Which means that if a person has good reasons for choosing this method of burial, including the good of the environment, it should be licit (providing the bishop of the area permits it) to use alkaline hydrolysis.

Catholic Cemeteries – Archdiocese of Toronto is waiting to see how the approvals process goes for Transition Sciences and Park Lawn Cemeteries, the group proposing to put the first resomation unit in Canada into operation. Bessel expects to have provincial and municipal approvals by the spring.

“We’re not opposed to it. Environmentally, it seems like the right thing to do. The big question is, will it be accepted by the Catholic community?” said Catholic Cemeteries manager of marketing Amy Profenna.

Across Ontario more than half the population now chooses cremation, but old attitudes among Catholics persist, and less than 20 per cent of the people interred at Catholic Cemeteries choose cremation.

Cremation has been approved in most Catholic dioceses since the early 1960s. The old prohibition was based on the 18th-century custom of Masons choosing cremation as a way of denying the Resurrection and rejecting church teaching. But the church has always taught that God is perfectly capable of raising our bodies from dust, just as He created human beings from dust in the beginning.

So long as there is no implication that the person choosing cremation is not denying the Resurrection, and assuming the remains from cremation are buried in consecrated ground, the church does not normally object to cremation.

Mirkes believes the same logic should apply to the chemical equivalent of cremation.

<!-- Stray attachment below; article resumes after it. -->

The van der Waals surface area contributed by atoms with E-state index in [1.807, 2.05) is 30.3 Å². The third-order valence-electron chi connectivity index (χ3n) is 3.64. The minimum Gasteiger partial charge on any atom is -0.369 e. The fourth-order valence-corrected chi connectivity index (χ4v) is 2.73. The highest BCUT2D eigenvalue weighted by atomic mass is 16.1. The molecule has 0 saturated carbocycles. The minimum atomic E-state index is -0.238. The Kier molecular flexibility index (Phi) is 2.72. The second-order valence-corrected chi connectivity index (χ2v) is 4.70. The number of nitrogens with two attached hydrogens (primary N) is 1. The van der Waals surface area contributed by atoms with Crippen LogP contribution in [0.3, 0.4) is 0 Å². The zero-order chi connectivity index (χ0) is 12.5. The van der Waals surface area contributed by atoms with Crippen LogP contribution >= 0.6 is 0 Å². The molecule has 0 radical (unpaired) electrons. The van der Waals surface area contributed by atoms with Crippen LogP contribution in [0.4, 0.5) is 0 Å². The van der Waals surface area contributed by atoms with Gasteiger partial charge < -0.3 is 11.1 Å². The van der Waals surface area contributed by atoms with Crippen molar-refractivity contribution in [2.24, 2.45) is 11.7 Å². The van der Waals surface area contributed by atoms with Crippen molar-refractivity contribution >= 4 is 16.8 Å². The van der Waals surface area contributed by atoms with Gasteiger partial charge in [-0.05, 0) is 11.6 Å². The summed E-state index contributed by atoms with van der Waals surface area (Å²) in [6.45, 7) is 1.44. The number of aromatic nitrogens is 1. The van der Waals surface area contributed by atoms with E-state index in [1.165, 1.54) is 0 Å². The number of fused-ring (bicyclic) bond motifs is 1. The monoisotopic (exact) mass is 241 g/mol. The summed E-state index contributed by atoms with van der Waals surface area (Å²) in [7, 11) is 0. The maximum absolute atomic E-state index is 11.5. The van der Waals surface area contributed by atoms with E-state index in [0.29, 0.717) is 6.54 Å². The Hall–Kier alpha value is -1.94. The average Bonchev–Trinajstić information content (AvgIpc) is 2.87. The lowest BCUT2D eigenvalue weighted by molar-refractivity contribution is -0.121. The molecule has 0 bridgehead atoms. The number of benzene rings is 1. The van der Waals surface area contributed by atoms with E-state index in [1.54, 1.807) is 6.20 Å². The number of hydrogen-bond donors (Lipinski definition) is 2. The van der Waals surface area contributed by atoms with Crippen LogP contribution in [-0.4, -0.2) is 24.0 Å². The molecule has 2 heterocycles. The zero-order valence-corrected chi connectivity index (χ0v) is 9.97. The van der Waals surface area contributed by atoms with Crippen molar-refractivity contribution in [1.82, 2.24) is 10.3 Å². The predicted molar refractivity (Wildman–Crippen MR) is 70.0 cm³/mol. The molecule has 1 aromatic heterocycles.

Given the cost of one resomation unit, Catholic Cemeteries is much more interested these days in the green burial movement. Green burials eschew embalming. If a casket is used, it is made of easily bio-degradable wicker. In other cases the body is buried in a shroud made of natural fibre, such as cotton or silk. Instead of upright stone markers, graves are marked with more modest, flat markers that eventually meld with the environment. Green burial cemeteries are left in a natural state to become forest, though the same records are kept of the location of each burial as is required of all cemeteries.

“This is actually a hot topic right now in the bereavement sector,” said Profenna. “It’s so much more hot than the resomation process.”

In many ways green burials are not only more natural than either cremation or conventional burials, they are also more traditional. Embalming with formaldehyde only goes back to the 1860s and didn’t become a normal practice until well into the 20th century. A green burial funeral could be done in perfect accord with traditional Catholic practice, Profenna said.

So far Catholic Cemeteries hasn’t had a request for a green burial, nor has it set aside any cemetery land for the kind of natural landscaping that would go with green burial practices. But Profenna believes it’s just a matter of time.

Bessel believes that when Catholics look carefully at the resomation process they’re going to discover it is “calm and respectful.”

“There’s no pretty way to dispose of a human body. So if we get past the esthetics, let’s look at how it affects our faith.”